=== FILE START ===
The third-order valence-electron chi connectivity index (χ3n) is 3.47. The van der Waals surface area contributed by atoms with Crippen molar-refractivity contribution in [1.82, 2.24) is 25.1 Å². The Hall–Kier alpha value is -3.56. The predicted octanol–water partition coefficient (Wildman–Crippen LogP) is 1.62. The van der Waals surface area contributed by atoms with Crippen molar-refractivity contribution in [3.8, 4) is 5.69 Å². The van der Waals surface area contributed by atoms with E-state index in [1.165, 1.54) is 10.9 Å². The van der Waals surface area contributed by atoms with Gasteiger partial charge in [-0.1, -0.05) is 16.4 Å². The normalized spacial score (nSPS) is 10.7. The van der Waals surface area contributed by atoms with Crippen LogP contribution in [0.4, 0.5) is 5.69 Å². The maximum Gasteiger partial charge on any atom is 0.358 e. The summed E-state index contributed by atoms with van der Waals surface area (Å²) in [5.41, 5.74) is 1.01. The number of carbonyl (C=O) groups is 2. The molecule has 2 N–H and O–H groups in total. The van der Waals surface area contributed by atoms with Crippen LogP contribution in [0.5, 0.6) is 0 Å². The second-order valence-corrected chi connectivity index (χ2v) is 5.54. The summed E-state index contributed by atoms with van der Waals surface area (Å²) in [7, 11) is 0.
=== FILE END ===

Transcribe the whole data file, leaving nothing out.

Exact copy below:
The third-order valence-electron chi connectivity index (χ3n) is 3.47. The van der Waals surface area contributed by atoms with Crippen molar-refractivity contribution in [1.82, 2.24) is 25.1 Å². The Hall–Kier alpha value is -3.56. The predicted octanol–water partition coefficient (Wildman–Crippen LogP) is 1.62. The van der Waals surface area contributed by atoms with Crippen molar-refractivity contribution in [3.8, 4) is 5.69 Å². The van der Waals surface area contributed by atoms with E-state index in [1.165, 1.54) is 10.9 Å². The van der Waals surface area contributed by atoms with Gasteiger partial charge in [-0.1, -0.05) is 16.4 Å². The normalized spacial score (nSPS) is 10.7. The van der Waals surface area contributed by atoms with Crippen LogP contribution in [0.4, 0.5) is 5.69 Å². The maximum Gasteiger partial charge on any atom is 0.358 e. The summed E-state index contributed by atoms with van der Waals surface area (Å²) in [5.41, 5.74) is 1.01. The number of carbonyl (C=O) groups is 2. The molecule has 2 N–H and O–H groups in total. The van der Waals surface area contributed by atoms with Crippen LogP contribution in [0.5, 0.6) is 0 Å². The second-order valence-corrected chi connectivity index (χ2v) is 5.54. The summed E-state index contributed by atoms with van der Waals surface area (Å²) in [7, 11) is 0.